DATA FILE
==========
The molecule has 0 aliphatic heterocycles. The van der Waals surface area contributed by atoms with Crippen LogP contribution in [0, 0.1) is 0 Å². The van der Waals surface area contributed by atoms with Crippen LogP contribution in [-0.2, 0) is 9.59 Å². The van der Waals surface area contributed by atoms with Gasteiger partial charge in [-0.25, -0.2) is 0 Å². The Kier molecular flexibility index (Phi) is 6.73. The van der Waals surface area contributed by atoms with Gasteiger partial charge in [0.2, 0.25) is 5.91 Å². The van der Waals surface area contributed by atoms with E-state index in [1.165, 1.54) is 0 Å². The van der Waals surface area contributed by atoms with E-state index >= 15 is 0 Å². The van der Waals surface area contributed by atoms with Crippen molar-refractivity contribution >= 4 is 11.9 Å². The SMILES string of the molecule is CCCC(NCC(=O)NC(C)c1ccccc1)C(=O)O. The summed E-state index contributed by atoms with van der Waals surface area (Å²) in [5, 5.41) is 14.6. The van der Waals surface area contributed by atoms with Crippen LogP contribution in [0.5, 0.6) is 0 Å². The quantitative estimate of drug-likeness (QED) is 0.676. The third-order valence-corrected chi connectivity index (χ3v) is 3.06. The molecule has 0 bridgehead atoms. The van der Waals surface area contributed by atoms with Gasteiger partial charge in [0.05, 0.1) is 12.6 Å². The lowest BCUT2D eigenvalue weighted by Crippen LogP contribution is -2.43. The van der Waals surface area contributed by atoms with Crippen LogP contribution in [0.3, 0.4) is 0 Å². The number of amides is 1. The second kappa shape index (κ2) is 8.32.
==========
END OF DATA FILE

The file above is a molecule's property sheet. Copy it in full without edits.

The molecule has 0 aliphatic heterocycles. The van der Waals surface area contributed by atoms with Crippen LogP contribution in [0, 0.1) is 0 Å². The van der Waals surface area contributed by atoms with Crippen LogP contribution in [-0.2, 0) is 9.59 Å². The van der Waals surface area contributed by atoms with Gasteiger partial charge in [-0.25, -0.2) is 0 Å². The Kier molecular flexibility index (Phi) is 6.73. The van der Waals surface area contributed by atoms with Gasteiger partial charge in [0.2, 0.25) is 5.91 Å². The van der Waals surface area contributed by atoms with E-state index in [1.165, 1.54) is 0 Å². The van der Waals surface area contributed by atoms with E-state index >= 15 is 0 Å². The van der Waals surface area contributed by atoms with Crippen molar-refractivity contribution >= 4 is 11.9 Å². The SMILES string of the molecule is CCCC(NCC(=O)NC(C)c1ccccc1)C(=O)O. The summed E-state index contributed by atoms with van der Waals surface area (Å²) in [5, 5.41) is 14.6. The van der Waals surface area contributed by atoms with Crippen LogP contribution in [0.5, 0.6) is 0 Å². The quantitative estimate of drug-likeness (QED) is 0.676. The third-order valence-corrected chi connectivity index (χ3v) is 3.06. The molecule has 0 bridgehead atoms. The van der Waals surface area contributed by atoms with Gasteiger partial charge in [0.05, 0.1) is 12.6 Å². The lowest BCUT2D eigenvalue weighted by Crippen LogP contribution is -2.43. The van der Waals surface area contributed by atoms with Crippen LogP contribution in [0.3, 0.4) is 0 Å². The number of amides is 1. The second kappa shape index (κ2) is 8.32.